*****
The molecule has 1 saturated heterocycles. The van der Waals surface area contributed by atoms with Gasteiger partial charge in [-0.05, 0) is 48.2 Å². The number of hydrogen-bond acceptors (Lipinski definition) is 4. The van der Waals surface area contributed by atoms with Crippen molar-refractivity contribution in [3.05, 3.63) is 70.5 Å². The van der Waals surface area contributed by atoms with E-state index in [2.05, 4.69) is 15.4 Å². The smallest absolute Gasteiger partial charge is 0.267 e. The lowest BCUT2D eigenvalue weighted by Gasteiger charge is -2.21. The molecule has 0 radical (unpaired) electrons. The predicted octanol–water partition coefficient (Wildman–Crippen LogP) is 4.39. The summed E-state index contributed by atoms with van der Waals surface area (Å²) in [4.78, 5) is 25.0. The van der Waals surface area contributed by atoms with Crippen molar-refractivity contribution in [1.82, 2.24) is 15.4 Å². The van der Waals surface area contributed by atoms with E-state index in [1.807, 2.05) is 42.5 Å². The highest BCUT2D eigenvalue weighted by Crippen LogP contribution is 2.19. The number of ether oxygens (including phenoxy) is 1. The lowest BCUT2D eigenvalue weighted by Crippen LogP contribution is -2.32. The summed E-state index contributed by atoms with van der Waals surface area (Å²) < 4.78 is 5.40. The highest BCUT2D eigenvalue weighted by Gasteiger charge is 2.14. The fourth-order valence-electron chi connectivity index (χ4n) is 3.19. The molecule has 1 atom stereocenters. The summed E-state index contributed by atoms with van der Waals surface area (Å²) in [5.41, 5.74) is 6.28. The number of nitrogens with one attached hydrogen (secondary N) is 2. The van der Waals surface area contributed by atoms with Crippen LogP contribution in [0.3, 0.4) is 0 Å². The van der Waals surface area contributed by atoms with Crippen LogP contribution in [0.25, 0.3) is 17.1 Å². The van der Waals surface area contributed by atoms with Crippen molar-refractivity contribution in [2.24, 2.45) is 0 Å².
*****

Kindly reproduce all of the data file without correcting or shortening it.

The molecule has 1 saturated heterocycles. The van der Waals surface area contributed by atoms with Gasteiger partial charge in [-0.05, 0) is 48.2 Å². The number of hydrogen-bond acceptors (Lipinski definition) is 4. The van der Waals surface area contributed by atoms with Crippen molar-refractivity contribution in [3.05, 3.63) is 70.5 Å². The van der Waals surface area contributed by atoms with E-state index in [2.05, 4.69) is 15.4 Å². The smallest absolute Gasteiger partial charge is 0.267 e. The lowest BCUT2D eigenvalue weighted by Gasteiger charge is -2.21. The molecule has 0 radical (unpaired) electrons. The predicted octanol–water partition coefficient (Wildman–Crippen LogP) is 4.39. The summed E-state index contributed by atoms with van der Waals surface area (Å²) in [4.78, 5) is 25.0. The van der Waals surface area contributed by atoms with Crippen molar-refractivity contribution in [1.82, 2.24) is 15.4 Å². The van der Waals surface area contributed by atoms with E-state index in [1.807, 2.05) is 42.5 Å². The highest BCUT2D eigenvalue weighted by Crippen LogP contribution is 2.19. The number of ether oxygens (including phenoxy) is 1. The lowest BCUT2D eigenvalue weighted by Crippen LogP contribution is -2.32. The summed E-state index contributed by atoms with van der Waals surface area (Å²) < 4.78 is 5.40. The highest BCUT2D eigenvalue weighted by Gasteiger charge is 2.14. The fourth-order valence-electron chi connectivity index (χ4n) is 3.19. The molecule has 1 atom stereocenters. The summed E-state index contributed by atoms with van der Waals surface area (Å²) in [5.41, 5.74) is 6.28. The number of nitrogens with one attached hydrogen (secondary N) is 2. The van der Waals surface area contributed by atoms with Crippen LogP contribution in [0.3, 0.4) is 0 Å². The van der Waals surface area contributed by atoms with Crippen LogP contribution in [0.25, 0.3) is 17.1 Å². The van der Waals surface area contributed by atoms with Crippen molar-refractivity contribution in [2.24, 2.45) is 0 Å².